In West Philly, members of Cedar Park Neighbors (CPN) dream of a revitalized Baltimore Ave. bringing renewed energy into their entire community. A year of community discussion and a collaboration with the Community Design Collaborative (CDC) produced the 2010 Baltimore Avenue Corridor Community Design Study.

The project area

This plan synthesizes responses generated from community discussion and the expertise of architectural, design, and planning professionals from CDC, regarding the areas on and around Baltimore Ave., between 49th and 52nd Sts.

This stretch of Baltimore Ave. includes Vix Emporium and Klash Boutique on the 5000 block, a health center, a church, a pharmacy, Philly Fire and Credit Union, Dock Street Pub, along with numerous vacant buildings and empty parcels. Also on those blocks are thirteen city owned parcels, according Maureen Tate of CPN. Looking at vacant buildings, like the four on both sides of the 5000 block, the plan considers how those properties evolved into their current states and what could be developed there. There is also an approximate combined tax delinquency on this stretch of more than $200K.

Four vacant properties

And four more, across the street

During four community meetings leading up to the crafting of the plan, residents told the group they wanted fresh groceries, green space, community gardens, improved façades on dilapidated buildings, streetscaping, and buildings with mixed commercial/residential use to develop the business corridor, according to Tate. Community support also leaned towards the construction of a community senior center, perhaps on the 5000 block of Baltimore. Tate said residents do not want new businesses like those already in the area like a dollar store or hair salon. Rather, they would prefer to see new amenities, like a hardware store, or garden center.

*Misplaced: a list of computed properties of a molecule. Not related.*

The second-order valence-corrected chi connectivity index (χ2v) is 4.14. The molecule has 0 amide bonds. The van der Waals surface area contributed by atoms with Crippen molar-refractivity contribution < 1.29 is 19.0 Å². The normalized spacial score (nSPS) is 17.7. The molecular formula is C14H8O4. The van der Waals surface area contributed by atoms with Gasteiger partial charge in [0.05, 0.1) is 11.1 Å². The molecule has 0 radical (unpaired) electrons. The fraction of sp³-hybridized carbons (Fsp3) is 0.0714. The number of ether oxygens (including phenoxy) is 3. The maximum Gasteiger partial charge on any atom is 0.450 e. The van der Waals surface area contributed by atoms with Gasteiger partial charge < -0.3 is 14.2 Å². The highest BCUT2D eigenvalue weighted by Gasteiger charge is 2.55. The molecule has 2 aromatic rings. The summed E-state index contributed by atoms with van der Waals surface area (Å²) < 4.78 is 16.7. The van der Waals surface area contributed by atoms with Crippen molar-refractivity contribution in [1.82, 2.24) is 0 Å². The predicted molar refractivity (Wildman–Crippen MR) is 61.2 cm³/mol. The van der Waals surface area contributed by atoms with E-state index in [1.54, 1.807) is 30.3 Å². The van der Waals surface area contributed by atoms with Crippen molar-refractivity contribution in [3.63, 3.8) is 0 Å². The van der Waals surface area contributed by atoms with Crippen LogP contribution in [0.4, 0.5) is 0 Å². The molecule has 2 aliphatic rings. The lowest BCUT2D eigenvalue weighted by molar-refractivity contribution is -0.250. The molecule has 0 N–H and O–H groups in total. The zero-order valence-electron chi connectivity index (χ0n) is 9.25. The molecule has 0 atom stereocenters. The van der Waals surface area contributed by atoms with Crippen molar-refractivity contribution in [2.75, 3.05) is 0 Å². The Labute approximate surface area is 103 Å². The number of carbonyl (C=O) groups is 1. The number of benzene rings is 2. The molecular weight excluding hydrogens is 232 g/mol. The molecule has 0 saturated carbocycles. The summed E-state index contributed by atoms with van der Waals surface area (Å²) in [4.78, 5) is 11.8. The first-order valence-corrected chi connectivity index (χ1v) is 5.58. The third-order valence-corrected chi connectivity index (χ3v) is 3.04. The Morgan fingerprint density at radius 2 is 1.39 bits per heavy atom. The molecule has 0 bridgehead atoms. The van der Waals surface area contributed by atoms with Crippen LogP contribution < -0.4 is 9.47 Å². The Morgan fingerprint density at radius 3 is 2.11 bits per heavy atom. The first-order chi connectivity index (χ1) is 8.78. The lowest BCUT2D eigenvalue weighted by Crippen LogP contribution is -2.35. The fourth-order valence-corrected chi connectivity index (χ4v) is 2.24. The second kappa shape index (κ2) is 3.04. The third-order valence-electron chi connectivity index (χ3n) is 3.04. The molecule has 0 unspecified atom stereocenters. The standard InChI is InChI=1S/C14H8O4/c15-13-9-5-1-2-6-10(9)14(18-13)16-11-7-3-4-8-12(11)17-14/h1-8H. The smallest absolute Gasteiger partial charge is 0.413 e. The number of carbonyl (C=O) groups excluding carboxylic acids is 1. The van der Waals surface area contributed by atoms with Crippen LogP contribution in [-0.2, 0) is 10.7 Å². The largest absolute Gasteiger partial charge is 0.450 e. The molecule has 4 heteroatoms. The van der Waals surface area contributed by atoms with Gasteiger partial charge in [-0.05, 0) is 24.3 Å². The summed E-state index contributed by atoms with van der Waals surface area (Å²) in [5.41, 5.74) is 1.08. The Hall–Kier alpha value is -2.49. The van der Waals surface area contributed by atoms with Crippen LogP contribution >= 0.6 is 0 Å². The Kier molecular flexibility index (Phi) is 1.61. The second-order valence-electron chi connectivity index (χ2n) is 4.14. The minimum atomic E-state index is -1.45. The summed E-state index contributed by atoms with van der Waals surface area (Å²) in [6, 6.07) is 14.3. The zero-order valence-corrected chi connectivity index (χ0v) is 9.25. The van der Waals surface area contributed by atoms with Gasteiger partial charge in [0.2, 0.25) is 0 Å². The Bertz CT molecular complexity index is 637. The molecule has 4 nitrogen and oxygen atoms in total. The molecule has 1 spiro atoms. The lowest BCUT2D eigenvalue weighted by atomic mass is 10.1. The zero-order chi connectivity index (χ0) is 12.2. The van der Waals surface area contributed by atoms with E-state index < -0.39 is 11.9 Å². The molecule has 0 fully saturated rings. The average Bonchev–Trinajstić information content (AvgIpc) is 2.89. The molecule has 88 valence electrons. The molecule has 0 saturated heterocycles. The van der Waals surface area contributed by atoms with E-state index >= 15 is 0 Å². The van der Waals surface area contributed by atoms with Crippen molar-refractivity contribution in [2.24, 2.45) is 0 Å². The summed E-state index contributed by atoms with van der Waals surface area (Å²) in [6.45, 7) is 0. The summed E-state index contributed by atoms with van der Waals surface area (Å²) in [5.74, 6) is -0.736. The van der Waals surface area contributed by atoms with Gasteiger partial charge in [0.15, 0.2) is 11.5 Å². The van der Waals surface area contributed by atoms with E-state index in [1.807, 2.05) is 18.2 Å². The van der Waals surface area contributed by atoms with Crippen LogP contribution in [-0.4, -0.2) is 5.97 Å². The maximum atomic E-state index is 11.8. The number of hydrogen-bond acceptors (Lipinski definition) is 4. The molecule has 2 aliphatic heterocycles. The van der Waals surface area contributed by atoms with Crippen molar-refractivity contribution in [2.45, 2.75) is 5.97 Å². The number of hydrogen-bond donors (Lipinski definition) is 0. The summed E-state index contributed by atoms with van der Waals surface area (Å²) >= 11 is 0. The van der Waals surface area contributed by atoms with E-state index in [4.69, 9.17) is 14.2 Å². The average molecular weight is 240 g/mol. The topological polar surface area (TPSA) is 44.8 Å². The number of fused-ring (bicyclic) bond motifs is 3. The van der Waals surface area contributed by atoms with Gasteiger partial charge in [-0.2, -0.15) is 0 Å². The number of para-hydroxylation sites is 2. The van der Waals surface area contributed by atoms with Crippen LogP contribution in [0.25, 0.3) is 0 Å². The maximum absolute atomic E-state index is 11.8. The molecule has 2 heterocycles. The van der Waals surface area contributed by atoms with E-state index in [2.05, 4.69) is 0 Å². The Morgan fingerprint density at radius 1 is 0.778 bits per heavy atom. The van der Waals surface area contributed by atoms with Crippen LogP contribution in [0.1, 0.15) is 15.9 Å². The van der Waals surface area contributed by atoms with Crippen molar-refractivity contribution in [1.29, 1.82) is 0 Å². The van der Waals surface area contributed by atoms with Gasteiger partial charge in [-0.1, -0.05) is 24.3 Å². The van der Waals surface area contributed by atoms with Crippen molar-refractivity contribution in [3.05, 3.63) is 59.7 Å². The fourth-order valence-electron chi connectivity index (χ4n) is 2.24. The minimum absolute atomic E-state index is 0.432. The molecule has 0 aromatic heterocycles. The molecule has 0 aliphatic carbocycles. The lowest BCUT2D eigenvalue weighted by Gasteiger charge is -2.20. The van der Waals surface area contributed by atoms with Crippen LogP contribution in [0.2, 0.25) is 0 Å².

Plan for the corridor

Tate stressed that this is merely a plan right now.

“[It says] this is what you said, this is what’s possible … We want to say, ‘this is something the community needs. It’s in the interest of the community for something to happen,’” she said.

“It also brought fresh eyes to the neighborhood,” she said. That’s because urban planners, developers and organizers are sometimes seeing neighborhoods for the first time. Those fresh eyes can make before unseen connections, like the idea to perhaps connect Malcolm X Park (52nd St. and Cedar Ave.) and Kingsessing Park (49th St. and Chester Ave.).

If anything, she thinks “it has opened up people’s thinking about those properties.” And they say, the first step to recovery is to recognize the problem.

–Lou Mancinelli